Wagner mercenaries remain in Russian-occupied Ukraine
The U.S. Defense Department continues to see Wagner Group mercenaries in Russian-controlled regions of Ukraine, Pentagon spokesperson Pat Ryder told reporters during a June 29 briefing.
"Right now, we continue to see some elements of the Wagner Group in Russian-occupied territory in Ukraine," Ryder said.
Ryder said it is "too early to tell right now" in what capacity the Wagner Group will operate for the duration of the war. He also had no information as to whether satellite images in southern Belarus indicate plans for a permanent Wagner camp there.
Russian attacks killed 6, injured 7 in Kherson, Zaporizhzhia oblasts
According to the regional authorities, Russian attacks against Ukraine's Kherson and Zaporizhzhia oblasts killed six civilians and wounded seven over the past 24 hours.
Russian attacks were reported in another seven oblasts in the past day, but there were no casualties. Those are Sumy, Chernihiv, Kharkiv, Mykolaiv, Dnipropetrovsk, Luhansk and Donetsk.
Ukraine Defense Ministry media center said on June 30 that 102 Ukrainian settlements and 49 infrastructure facilities were hit. Russian troops reportedly used mortars, grenade launchers, tanks, artillery, multiple launch rocket systems (MLRS), anti-aircraft systems, drones, and tactical aviation.
According to the regional administration, the Russian military struck 16 settlements in Zaporizhzhia Oblast, killing three civilians in Novodanylivka, Orikhiv, and Mala Tokmachka. A 52-year-old woman was injured and hospitalized in Orikhiv.
The attacks damaged civilian infrastructure and destroyed 31 homes in Zaporizhzhia Oblast, the regional authorities wrote on Facebook. On the morning of June 30, Russian troops shelled Kherson, seriously injuring a 72-year-old woman, according to Oleksandr Prokudin, the regional governor. Kherson Oblast's village of Mykhailivka was also hit, and an elderly man was wounded.
Earlier on June 29, Russia struck the southern region 72 times, hitting residential areas, a humanitarian aid point, and medical and educational facilities, said Prokudin. Three people were reportedly killed, and four more were injured on that day. Russian forces attacked at least seven settlements and three communities in Donetsk Oblast, damaging 19 houses, a shop, a warehouse, and water and gas supply lines, reported Governor Pavlo Kyrylenko.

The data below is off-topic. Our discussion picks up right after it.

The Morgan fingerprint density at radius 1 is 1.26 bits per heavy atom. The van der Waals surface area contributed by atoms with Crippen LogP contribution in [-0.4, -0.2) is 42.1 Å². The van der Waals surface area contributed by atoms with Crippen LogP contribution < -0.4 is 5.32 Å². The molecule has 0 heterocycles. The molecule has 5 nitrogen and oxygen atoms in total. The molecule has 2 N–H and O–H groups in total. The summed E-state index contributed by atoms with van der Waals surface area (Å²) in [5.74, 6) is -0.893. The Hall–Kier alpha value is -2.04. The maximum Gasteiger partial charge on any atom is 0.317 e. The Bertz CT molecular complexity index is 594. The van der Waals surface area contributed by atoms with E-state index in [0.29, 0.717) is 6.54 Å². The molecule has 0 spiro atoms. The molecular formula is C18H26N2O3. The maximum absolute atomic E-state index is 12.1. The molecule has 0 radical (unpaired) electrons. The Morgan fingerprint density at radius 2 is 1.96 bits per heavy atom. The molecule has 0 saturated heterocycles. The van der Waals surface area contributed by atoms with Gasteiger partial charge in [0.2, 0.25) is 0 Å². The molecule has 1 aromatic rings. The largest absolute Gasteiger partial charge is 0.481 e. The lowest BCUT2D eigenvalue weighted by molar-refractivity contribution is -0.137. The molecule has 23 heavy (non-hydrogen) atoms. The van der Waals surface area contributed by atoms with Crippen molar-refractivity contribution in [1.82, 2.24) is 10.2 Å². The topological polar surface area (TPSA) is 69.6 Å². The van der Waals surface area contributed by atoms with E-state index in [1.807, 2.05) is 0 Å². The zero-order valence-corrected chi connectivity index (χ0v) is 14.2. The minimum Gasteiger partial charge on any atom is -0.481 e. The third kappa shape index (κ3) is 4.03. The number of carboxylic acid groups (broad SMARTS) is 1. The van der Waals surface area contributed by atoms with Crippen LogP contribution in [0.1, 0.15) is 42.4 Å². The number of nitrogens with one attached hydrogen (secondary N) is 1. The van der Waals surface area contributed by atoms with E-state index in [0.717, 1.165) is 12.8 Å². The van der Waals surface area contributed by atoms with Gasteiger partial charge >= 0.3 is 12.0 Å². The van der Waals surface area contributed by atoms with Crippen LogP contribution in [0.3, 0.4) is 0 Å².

The regional authorities found out about two residents who had been wounded earlier, but there were no casualties in the June 29 attacks.
Orbán comes out against $55 billion EU aid package for Ukraine
Hungary opposes a European Union plan to provide financial aid of 50 billion euros ($55 billion) to Ukraine, Telex news portal cited Prime Minister Viktor Orbán on June 30.
Orbán complained that Ukraine has already received $76 billion in the space of a year and a half and now is bound to receive $55 billion more.
"One thing is clear, we Hungarians ... will not give more money to Ukraine until they say where the previous ($76 billion) worth of funds had gone," he said.
He also slammed the EU policy toward the Russo-Ukrainian War, urging the need for a ceasefire and peace talks.
The EU proposed a four-year financial assistance package for Ukraine worth $55 billion on June 20. Individual member states should cover the contribution.
Hungary has been at odds with Ukraine and the West over its amicable stance towards Russia despite the full-scale war. Orbán himself said that Ukraine is a financially "non-existent" and "no longer sovereign" state due to its "dependence" on international support.